Legacy, purpose and values

"Legacy is a story that needs to be retold over and over again without forgetting to always add another chapter."

Sian Steele, PwC Global Family Office Leader

Family business owners have a rich history which they can use as a template for their future narrative. Personal to the family, legacy is as much about the ability to reinvent themselves, as to endure the test of time. It determines what they will become and our UK participants agreed protecting the business is essential.

How legacy plays out though is changing. Whilst protecting the family business is a priority, what families want from it is evolving. Providing employment for family members is something only 14% of family businesses are now focused on. Whilst they may not consider the business as an employment vehicle for the whole family, many are still looking to their next generation to secure their legacy with over half planning to pass the business onto them. The figure grows to 71% of those who already have the next generation working in the business.

Hastings Hotels have always set out to grow their prestigious hotels group in Northern Ireland, supporting local suppliers and the tourism industry. The latest chapter of their legacy is their recent transformation of the iconic Grand Central hotel in central Belfast. This is not only a prestigious addition to their collection, but is also helping grow the region’s profile overseas and attract international spend. Personal to the Hastings family, their legacy is having a positive impact on their region daily and is a source of pride to many in Northern Ireland.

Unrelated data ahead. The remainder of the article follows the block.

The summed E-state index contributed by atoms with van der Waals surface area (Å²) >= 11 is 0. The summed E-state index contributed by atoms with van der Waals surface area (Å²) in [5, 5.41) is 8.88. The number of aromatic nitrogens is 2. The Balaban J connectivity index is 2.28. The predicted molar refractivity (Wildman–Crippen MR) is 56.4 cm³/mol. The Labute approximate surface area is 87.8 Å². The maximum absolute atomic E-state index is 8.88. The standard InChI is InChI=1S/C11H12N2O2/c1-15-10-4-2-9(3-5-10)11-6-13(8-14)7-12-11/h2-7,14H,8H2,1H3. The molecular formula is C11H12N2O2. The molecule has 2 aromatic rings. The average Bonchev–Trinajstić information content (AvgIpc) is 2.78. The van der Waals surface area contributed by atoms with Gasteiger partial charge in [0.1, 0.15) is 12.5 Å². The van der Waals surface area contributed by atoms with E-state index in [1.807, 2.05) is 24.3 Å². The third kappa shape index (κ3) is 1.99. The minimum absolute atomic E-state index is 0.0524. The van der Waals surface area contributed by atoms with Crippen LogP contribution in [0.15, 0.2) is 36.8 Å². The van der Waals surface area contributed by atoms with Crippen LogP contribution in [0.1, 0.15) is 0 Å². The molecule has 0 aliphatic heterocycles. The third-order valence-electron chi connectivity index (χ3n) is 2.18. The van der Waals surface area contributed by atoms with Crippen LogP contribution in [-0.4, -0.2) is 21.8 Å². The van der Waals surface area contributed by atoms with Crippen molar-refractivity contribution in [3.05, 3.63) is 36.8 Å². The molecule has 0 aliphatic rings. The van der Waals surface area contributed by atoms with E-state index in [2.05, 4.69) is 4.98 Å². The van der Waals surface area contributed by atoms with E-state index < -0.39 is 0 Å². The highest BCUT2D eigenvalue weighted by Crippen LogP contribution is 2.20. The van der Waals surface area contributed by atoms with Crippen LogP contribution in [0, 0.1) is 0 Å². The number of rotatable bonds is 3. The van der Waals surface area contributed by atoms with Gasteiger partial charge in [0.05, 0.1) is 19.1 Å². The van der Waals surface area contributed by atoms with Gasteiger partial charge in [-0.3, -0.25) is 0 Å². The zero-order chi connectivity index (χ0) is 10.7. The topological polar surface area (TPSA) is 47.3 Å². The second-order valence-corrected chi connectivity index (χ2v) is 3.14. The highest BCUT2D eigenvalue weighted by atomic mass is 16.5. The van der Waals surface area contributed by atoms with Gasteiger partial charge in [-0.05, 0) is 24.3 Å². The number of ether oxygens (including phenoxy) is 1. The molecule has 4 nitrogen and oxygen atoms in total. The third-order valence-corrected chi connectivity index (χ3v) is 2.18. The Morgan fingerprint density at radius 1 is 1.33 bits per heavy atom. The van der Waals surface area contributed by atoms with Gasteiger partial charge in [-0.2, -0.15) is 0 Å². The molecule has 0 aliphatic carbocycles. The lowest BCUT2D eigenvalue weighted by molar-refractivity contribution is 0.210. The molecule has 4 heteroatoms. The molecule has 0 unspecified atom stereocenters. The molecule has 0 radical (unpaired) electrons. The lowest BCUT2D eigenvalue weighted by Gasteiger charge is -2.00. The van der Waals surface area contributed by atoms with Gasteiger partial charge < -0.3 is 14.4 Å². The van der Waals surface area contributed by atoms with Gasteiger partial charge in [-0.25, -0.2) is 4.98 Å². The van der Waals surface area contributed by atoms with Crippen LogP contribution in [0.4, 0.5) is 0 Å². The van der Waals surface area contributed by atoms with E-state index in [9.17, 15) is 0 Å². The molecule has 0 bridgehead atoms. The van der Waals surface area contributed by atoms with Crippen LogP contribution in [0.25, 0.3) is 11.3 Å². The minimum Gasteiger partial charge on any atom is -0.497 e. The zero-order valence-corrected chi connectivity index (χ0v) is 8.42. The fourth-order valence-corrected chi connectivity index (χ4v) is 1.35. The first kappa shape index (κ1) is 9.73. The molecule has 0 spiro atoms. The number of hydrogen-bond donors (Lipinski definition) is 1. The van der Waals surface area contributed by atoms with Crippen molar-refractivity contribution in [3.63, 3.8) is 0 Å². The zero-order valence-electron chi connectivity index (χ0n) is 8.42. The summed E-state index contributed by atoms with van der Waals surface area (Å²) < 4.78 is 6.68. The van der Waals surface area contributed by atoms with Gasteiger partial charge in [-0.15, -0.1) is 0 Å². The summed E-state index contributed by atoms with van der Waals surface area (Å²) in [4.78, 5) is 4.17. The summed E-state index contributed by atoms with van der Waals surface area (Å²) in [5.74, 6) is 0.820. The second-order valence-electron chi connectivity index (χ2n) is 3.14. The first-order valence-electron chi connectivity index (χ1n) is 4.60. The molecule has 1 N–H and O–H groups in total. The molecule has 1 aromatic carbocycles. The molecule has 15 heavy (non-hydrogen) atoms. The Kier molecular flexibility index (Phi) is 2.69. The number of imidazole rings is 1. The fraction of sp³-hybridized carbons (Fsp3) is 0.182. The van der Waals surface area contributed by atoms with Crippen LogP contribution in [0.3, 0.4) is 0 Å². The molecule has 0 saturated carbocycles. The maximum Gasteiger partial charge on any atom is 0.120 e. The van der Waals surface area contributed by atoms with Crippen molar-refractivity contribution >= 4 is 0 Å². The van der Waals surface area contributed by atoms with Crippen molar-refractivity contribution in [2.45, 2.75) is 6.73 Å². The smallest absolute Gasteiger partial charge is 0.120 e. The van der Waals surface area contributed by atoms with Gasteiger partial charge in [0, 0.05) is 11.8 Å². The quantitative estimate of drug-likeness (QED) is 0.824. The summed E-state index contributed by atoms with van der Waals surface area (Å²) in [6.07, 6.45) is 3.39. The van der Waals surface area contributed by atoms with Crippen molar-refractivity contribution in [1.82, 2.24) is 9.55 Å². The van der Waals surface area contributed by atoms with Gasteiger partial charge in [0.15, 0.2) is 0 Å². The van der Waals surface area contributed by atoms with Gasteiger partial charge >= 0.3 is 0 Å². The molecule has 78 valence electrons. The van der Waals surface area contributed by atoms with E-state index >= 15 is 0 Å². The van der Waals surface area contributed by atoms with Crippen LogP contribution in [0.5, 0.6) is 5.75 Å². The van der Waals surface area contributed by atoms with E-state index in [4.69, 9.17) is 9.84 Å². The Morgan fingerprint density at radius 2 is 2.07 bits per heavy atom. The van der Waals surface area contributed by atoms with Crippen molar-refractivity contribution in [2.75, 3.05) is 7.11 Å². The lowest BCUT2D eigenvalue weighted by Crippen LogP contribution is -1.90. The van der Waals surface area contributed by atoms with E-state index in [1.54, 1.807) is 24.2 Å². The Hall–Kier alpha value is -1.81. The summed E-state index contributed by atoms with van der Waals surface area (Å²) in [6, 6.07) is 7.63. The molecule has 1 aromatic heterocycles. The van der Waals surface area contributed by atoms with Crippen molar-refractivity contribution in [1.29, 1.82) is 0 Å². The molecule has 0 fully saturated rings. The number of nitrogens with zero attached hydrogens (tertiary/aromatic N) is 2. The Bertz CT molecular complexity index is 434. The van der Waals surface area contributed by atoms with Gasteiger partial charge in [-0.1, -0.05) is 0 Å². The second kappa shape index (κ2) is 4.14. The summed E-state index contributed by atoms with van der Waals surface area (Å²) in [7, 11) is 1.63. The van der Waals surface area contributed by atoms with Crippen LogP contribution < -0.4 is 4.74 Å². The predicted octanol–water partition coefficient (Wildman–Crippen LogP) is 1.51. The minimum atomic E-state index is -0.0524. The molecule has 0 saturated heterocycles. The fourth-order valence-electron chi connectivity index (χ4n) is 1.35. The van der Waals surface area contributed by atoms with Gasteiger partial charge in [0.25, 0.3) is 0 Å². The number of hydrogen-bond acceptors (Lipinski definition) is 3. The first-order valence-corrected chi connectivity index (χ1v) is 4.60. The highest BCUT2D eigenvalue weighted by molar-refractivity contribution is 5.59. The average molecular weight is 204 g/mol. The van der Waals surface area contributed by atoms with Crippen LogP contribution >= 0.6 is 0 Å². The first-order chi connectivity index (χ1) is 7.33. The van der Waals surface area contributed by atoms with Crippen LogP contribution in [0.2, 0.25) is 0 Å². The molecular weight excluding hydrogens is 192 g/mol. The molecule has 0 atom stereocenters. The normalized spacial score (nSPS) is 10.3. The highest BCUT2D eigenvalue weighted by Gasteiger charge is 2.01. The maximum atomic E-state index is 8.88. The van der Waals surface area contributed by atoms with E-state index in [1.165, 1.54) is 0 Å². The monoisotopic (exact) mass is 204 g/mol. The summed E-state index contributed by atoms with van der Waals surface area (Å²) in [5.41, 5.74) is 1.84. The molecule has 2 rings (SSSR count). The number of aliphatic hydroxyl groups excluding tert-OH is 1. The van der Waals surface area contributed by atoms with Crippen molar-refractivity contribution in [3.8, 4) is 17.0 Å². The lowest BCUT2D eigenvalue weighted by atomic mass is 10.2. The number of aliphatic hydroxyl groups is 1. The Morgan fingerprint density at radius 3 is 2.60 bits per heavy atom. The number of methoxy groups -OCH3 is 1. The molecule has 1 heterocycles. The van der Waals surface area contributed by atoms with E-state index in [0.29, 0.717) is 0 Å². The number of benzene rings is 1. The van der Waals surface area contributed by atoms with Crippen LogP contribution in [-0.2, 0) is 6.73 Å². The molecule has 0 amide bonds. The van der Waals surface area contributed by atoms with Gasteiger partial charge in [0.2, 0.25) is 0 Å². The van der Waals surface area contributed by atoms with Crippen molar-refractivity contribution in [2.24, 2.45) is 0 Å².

Establish your purpose

One often quoted advantage of family businesses is their long term view. Answering to their own conscience they make decisions based on why the business exists - their purpose. It determines what they want to achieve and their values show them how to behave to get there. Our research has shown there are significant benefits for family businesses with a coherent purpose who document their values and put them to work across the whole business, especially for those growing quickly.

As part of the succession process at Hobbs House Bakery, Trevor Herbert was keen to pass down the family ethos to the next generation. However, it was clear that this would need to be in a language they could understand. The process of updating their purpose has helped his successor, George Herbert, set the vision for the future of Hobbs House Bakery. Their refreshed values will help the next generation supply bread, people love to eat, to a broader customer base by developing new ways of doing business and staying true to this purpose.

It may not be explicit but purpose will be inherent in the story of how the founding idea grew into a successful business. Already trusted more than non-family businesses because they look to the long term and prioritise broader stakeholder interests, purpose acts as both lens and conscience for decision making in family businesses. It helps stakeholders understand the reasons for actions taken and reassures them that they will deliver the right results.

Values in action

"Values are the tools that bring your purpose to life. Neither are effective on their own."

Hannah Harris, PwC UK Family Business Leader